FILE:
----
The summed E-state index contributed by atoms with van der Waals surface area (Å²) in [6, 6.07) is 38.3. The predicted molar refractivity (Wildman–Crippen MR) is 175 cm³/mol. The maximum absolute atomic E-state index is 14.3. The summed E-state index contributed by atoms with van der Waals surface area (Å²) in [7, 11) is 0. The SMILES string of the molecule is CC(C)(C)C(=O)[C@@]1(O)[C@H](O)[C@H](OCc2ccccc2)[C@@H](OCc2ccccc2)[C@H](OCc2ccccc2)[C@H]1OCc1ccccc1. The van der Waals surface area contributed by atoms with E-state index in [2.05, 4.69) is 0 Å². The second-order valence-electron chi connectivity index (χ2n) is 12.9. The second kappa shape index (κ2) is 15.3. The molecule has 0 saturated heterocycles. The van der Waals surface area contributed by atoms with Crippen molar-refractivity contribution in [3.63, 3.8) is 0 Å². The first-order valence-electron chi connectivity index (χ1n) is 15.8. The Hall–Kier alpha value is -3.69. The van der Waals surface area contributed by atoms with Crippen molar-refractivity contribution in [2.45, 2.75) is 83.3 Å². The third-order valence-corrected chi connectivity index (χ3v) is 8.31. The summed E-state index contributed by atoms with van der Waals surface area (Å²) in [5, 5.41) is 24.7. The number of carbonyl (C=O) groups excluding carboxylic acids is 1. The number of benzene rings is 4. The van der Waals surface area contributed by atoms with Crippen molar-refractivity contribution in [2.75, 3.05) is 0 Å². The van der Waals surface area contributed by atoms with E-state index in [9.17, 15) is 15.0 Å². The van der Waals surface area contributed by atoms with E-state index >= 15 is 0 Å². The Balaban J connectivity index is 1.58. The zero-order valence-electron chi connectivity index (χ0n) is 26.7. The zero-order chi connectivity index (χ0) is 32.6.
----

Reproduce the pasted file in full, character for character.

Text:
The summed E-state index contributed by atoms with van der Waals surface area (Å²) in [6, 6.07) is 38.3. The predicted molar refractivity (Wildman–Crippen MR) is 175 cm³/mol. The maximum absolute atomic E-state index is 14.3. The summed E-state index contributed by atoms with van der Waals surface area (Å²) in [7, 11) is 0. The SMILES string of the molecule is CC(C)(C)C(=O)[C@@]1(O)[C@H](O)[C@H](OCc2ccccc2)[C@@H](OCc2ccccc2)[C@H](OCc2ccccc2)[C@H]1OCc1ccccc1. The van der Waals surface area contributed by atoms with E-state index in [2.05, 4.69) is 0 Å². The second-order valence-electron chi connectivity index (χ2n) is 12.9. The second kappa shape index (κ2) is 15.3. The molecule has 0 saturated heterocycles. The van der Waals surface area contributed by atoms with Crippen molar-refractivity contribution in [3.63, 3.8) is 0 Å². The first-order valence-electron chi connectivity index (χ1n) is 15.8. The Hall–Kier alpha value is -3.69. The van der Waals surface area contributed by atoms with Crippen molar-refractivity contribution in [2.45, 2.75) is 83.3 Å². The third-order valence-corrected chi connectivity index (χ3v) is 8.31. The summed E-state index contributed by atoms with van der Waals surface area (Å²) in [5, 5.41) is 24.7. The number of carbonyl (C=O) groups excluding carboxylic acids is 1. The number of benzene rings is 4. The van der Waals surface area contributed by atoms with Crippen molar-refractivity contribution in [2.75, 3.05) is 0 Å². The van der Waals surface area contributed by atoms with E-state index in [9.17, 15) is 15.0 Å². The van der Waals surface area contributed by atoms with E-state index >= 15 is 0 Å². The Balaban J connectivity index is 1.58. The zero-order valence-electron chi connectivity index (χ0n) is 26.7. The zero-order chi connectivity index (χ0) is 32.6.